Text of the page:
In­fra­struc­ture fund

Finweek English Edition - - IN THE NEWS -

Af­ter a pro­tracted dis­ci­plinary process t hat even­tu­ally re­sulted in a dis­missal that raised more ques­tions than an­swers, for­mer prin­ci­ple ex­ec­u­tive of­fi­cer John Oliphant has called time on his as­so­ci­a­tion with t he Gov­ern­ment Em­ploy­ees Pen­sion Fund (GEPF). He is now in the process of set­ting up Gaia In­vest­ment Part­ners to ful­fil some­thing very close to his heart: in­fra­struc­ture in­vest­ment. When un­tena GEPF? Late last year I was re­flect­ing on my own fu­ture and plans for 2015. In that process I came to the con­clu­sion that I would be bet­ter off and en­er­gised in a new ven­ture than to con­tinue to pur­sue the mat­ter fur­ther. Re­gard­less of the mer­its of the case for or against me, th­ese is­sues tend to divide the team and the board, and that is not good for the or­gan­i­sa­tion. I there­fore felt it would be bet­ter for the or­gan­i­sa­tion and I to start 2015 on a more pos­i­tive note than be­ing en­gaged in mean­ing­less legal ar­gu­ments. There is also a new board, and I felt it was un­fair to them to carry the bur­den of pre­vi­ous board de­ci­sions. The new board should just in­stall new lead­er­ship and rebuild the or­gan­i­sa­tion. did you rea lise it was ble to go back to the Do you thin k you we re un­fai rly treate d by the GEPF? I think the whole mat­ter could have been han­dled dif­fer­ently. I had a good re­la­tion­ship with the board un­der Arthur Moloto [the chair­per­son re­spon­si­ble for sus­pend­ing him]. I put in a good innings: I came in when the fund had as­sets of R700bn and we got that to R1tr un­der my watch. We also ini­ti­ated some good pro­grammes: the de­vel­op­men­tal in­vest­ment frame­work and the Code for Re­spon­si­ble In­vest­ing (CRISA). So I am proud of my track record. How­ever, I wish to make it clear that it was a dis­agree­ment over an is­sue – I am not fight­ing with the GEPF. I be­came the head of in­vest­ments at the age of 26, and the fund’s prin­ci­pal ex­ec­u­tive at the age of 30. So this was an or­gan­i­sa­tion that saw some­thing in me and be­lieved in me. They gave me an op­por­tu­nity to run a very im­por­tant in­sti­tu­tion at a young age, and I am grate­ful for that, de­spite the dis­ap­point­ment at the end. What are your plans for Gaia In­vest ment Partne rs? We all have a re­spon­si­bil­ity to build South Africa. I put in a good innings in the public sec­tor, and I’m go­ing to put in a great innings in the pri­vate sec­tor. Africa is, in many ways, the last fron­tier and it’s stif led in terms of en­ergy and in­fra­struc­ture.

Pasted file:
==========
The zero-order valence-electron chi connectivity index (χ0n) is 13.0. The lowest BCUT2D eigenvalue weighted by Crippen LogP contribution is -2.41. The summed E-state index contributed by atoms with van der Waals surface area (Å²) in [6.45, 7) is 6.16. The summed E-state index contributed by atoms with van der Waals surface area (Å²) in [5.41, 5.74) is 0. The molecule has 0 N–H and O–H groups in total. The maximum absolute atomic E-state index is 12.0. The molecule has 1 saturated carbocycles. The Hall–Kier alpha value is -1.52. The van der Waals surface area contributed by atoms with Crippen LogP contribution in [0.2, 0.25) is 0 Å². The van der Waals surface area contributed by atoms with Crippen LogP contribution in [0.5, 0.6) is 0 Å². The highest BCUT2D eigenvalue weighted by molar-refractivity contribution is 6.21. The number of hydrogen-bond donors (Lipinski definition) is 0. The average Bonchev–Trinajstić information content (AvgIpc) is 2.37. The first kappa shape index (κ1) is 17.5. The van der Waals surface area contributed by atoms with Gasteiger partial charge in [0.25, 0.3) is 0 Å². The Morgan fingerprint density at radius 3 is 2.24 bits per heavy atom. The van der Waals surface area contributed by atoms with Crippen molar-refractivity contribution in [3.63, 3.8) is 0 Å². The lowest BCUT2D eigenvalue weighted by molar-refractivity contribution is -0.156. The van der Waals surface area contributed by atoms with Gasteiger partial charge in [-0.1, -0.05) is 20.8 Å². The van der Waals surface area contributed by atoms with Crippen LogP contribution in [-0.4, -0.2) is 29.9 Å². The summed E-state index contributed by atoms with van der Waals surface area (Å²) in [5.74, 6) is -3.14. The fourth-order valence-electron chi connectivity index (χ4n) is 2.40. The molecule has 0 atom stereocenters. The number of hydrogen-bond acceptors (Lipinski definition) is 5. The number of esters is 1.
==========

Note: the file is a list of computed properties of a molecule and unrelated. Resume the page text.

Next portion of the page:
I see in­fra­struc­ture as a stand-alone as­set class. It con­sists of long-life as­sets that can match long-life li­a­bil­i­ties for in­sti­tu­tional in­vestors l ike pen­sion f unds. So I am team­ing up with Field­stone Africa, who have deal­struc­tur­ing ex­pe­ri­ence on the con­ti­nent dat­ing back to 1990, and are one of the most ex­pe­ri­enced in terms of do­ing en­ergy and in­fra­struc­ture deals.

We think that SA’s en­ergy mar­ket is the op­por­tu­nity of a l ife­time for in­vestors, so we’ll be start­ing in the r enew­able en­erg y s pace. We a r e con­fi­dent that we will con­clude about R1.3bn worth of deals be­fore t he of­fi­cial launch of Gaia. And we in­tend to have all the ex­per­tise – tech­ni­cal and f inan­cial – in house in or­der to as­sess and man­age th­ese in­vest­ments prop­erly. So if a tur­bine breaks down, we have the en­gi­neers who know ex­actly what needs to hap­pen to get it back up and run­ning.

John Oliphant

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